The card that has the highest balance is the card you should work on first, to get it down to under 50% . Then, the rest is just a toss up. I like to have a sense of accomplishment, so I pay cards off one at a time, instead of picking away at them all. I'm not advocating not paying them all every month, but, make minimum payments on others while working hard on one or two cards to get them paid off, then work from there until they'll all paid. I can actually see what I've accomplished that way, but the most important is to have all credit cards under 50% of available credit. Hope this helps.
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Postby trumpet-205 » Mon Sep 24, 2012 10:54 am

Pay off whichever has the least amount of balance, not highest APR.

Snowball method is the way to reduce debt. By paying off balance with the least amount of balance, you are freeing more minimum payment torwards other card.
In My Wallet:
Citi Forward (12/2010) | Citi TY Preferred (05/2011) | Chase Freedom (11/2011) | GECRB/PayPal (05/2012)
Discover it (07/2012) | AMEX BCP (09/2012) | TD/Target REDCard (10/2012) | Chase Ink Classic (11/2012)
BofA BBR (04/2013) | FNBO/Overstock.com (02/2014) | Barclaycard Arrival (04/2014) | FIA/Fidelity AMEX (04/2014)

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Postby DavidNY » Mon Sep 24, 2012 4:43 pm

Sort cards by APR and pay off the one with the highest APR first.

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Postby Daniel » Mon Sep 24, 2012 6:23 pm

Depending on your goal, there are a couple options.

If you are trying to maximize your credit score at the time you apply for a car loan and are only worried about maximizing the balance utilization portion of your score, the general consensus is that you should keep your utilization at 5-30% of what you have available. It is interesting to note that you don't have to carry a balance according to most sources, the total outstanding vs the total available credit on your last billing statements is typically used for your utilization scores.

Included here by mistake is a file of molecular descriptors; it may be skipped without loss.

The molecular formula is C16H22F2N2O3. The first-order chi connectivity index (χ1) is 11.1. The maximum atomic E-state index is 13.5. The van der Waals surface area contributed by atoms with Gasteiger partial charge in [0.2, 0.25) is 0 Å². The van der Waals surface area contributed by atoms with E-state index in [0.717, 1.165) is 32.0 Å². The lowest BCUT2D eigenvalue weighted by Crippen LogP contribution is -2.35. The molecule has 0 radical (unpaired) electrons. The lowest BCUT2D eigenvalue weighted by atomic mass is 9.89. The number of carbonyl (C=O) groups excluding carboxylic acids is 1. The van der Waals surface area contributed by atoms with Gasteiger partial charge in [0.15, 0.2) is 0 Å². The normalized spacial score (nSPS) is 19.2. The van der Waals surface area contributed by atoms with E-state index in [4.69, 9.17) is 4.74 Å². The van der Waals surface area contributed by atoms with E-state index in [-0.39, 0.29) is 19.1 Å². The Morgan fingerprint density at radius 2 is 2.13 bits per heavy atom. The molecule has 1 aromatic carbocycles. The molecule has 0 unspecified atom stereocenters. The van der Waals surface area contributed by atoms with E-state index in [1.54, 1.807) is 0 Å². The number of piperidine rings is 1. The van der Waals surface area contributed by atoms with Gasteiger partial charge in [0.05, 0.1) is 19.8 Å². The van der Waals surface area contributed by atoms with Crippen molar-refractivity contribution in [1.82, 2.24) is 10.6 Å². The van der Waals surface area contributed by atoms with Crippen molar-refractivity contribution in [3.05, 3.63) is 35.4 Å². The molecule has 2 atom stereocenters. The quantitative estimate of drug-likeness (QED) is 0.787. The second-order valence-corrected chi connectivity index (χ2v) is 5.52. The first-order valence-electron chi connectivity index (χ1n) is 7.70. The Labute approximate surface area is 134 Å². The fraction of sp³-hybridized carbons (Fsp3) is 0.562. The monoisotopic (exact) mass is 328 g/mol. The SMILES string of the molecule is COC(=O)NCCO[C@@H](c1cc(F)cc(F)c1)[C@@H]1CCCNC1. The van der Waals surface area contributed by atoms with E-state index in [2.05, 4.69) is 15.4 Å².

If you are attempting to have the lowest minimum payment possible, then the best method typically is to pay off your smallest balances first. This method was mentioned by Trumpet above.

If you are trying to minimize your interest cost, then the best method typically is to pay off your largest APR cards first. This was mentioned by many people above.

In addition to this, it is important to make sure individual lines are not showing too high of a utilization percentage. Keeping cards with high utilization ratios carries the risk of having your credit limit reduced by the individual lender, thereby increasing your credit utilization ratio.

Overall, it helps to not carry balances on cards due to the high interest rate on them. Personal loans from your personal banker or crowd sourced lending like Lending Club tend to be options with much less penalizing borrowing costs when compared to credit cards.